Your baby is bawling while you are swamped with household chores. What do you do? Give him your phone or iPad? That might not be a smart solution.
A study, being presented at the 2017 Pediatric Academic Societies Meeting, has revealed some striking findings.
The study found that the more time children between the ages of six months and two years spent using handheld screens such as smartphones, tablets and electronic games, the more likely they were to experience speech delays.
“I believe it’s the first study to examine mobile media device and communication delay in children,” said Dr. Catherine Birken, the study’s senior investigator and a pediatrician and scientist at the Hospital for Sick Children in Toronto, Ontario.
“It’s the first time that we’ve sort of shone a light on this potential issue, but I think the results need to be tempered (because) it’s really a first look.”
In the study, which involved nearly 900 children, parents reported the amount of time their children spent using screens in minutes per day at age 18 months.
Researchers then used an infant toddler checklist, a validated screening tool, to assess the children’s language development also at 18 months.
They looked at a range of things, including whether the child uses sounds or words to get attention or help and puts words together, and how many words the child uses.
Twenty percent of the children spent an average of 28 minutes a day using screens, the study found. Every 30-minute increase in daily screen time was linked to a 49% increased risk of what the researchers call expressive speech delay, which is using sounds and words.
The study did not find any link between use of a handheld device and other areas of communication, such as gestures, body language and social interaction.
‘We need more definitive research’
Birken, who is also an associate professor of pediatrics at the University of Toronto, stressed that while her study shows there appears to be a relationship between handheld device use and communication delays in young children, much more research is needed to determine if the device use is actually causing the speech delay.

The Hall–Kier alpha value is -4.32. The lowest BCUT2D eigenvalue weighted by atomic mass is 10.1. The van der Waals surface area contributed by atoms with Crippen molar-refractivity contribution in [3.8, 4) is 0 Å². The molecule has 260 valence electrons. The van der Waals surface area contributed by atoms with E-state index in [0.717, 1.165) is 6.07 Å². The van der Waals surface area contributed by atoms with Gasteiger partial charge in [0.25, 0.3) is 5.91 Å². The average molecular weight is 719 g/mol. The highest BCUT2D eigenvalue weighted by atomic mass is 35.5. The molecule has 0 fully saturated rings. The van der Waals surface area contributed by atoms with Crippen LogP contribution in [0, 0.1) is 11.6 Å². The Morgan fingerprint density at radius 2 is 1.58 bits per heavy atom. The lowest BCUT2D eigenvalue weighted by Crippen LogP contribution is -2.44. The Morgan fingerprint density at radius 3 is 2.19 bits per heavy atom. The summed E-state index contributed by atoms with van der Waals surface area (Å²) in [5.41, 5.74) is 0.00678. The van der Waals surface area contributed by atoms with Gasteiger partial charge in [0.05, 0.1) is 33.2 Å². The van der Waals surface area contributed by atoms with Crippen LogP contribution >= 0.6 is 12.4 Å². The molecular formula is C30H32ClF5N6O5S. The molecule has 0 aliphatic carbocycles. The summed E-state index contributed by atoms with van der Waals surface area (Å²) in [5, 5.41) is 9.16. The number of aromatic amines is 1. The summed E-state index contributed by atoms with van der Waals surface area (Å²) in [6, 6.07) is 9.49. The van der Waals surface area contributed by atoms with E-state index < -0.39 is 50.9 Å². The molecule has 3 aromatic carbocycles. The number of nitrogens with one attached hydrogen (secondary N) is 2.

Further research also needs to look into what content the young children are reviewing and whether they are using devices with a parent and/or caregiver present, she said.
“I think in order to actually develop the evidence to inform parents and clinicians about what to recommend, we need more definitive research,” Birken said. “You need trials. You need good evidence, at least longitudinal studies, but this, at least, this finding is identifying an association and it does support the current recommendation” from the American Academy of Pediatrics.
That group recommends no screens at all, other than video-chatting with family, for children younger than 18 months. The noise and activity of a screen can be distracting for a small child and can cause a disconnect between them and their parents, pediatricians have said.
For kids between the ages of 18 to 24 months, the American Academy of Pediatrics moved away last year from recommending a total screen ban for this age group. Instead, it recommends parents choose high-quality programming and watch it with their children to help them understand what exactly they are seeing.
Nearly 40% of children under age 2 have used a mobile device, an increase from just 10% in 2011, according to a 2013 study by Common Sense Media, a nonprofit organization which is focused on helping children, parents and educators navigate the world of media and technology. Those numbers are likely to be even higher today as smartphones have only grown in popularity.
“This is an important study in highlighting some of the potential risks associated with media use, and specifically handheld mobile devices,” said Michael Robb, research director for Common Sense Media. “What’s driving the effect is very important. The negative effects may be due to screen time replacing parent-child interaction (playing, reading, talking, singing, etc.) which are critical for healthy development,” said Robb via email.
Screens are ‘everywhere’
Michelle MacRoy-Higgins and Carlyn Kolker are co-authors of the just released “Time to Talk: What You Need to Know About Your Child’s Speech and Language Development,” which explores how speech develops in babies and young children.
MacRoy-Higgins, who has worked with hundreds of infants, toddlers and young children as a speech-language therapist, said she was not at all surprised by the findings.
“We do know that young kids learn language best through interaction and engagement with other people, and we also know that children who hear less language in their homes have lower vocabularies.”
It may be the case that the more young children are engaged in screen time, then the less time they have to engage with caretakers, parents and siblings, said MacRoy-Higgins, who is also an associate professor in the department of speech-language pathology and audiology at Hunter College.
The first two years are incredibly important for children and their early foundation of language is important for academic success, she said. “Delays can be associated with difficulties learning to read and to write in elementary school so these early years, these first two years, the language influence that kids get is really very, very important and we want our kids to stay on track with their language development, because if they’re not, they’re really at risk for having some difficulties.”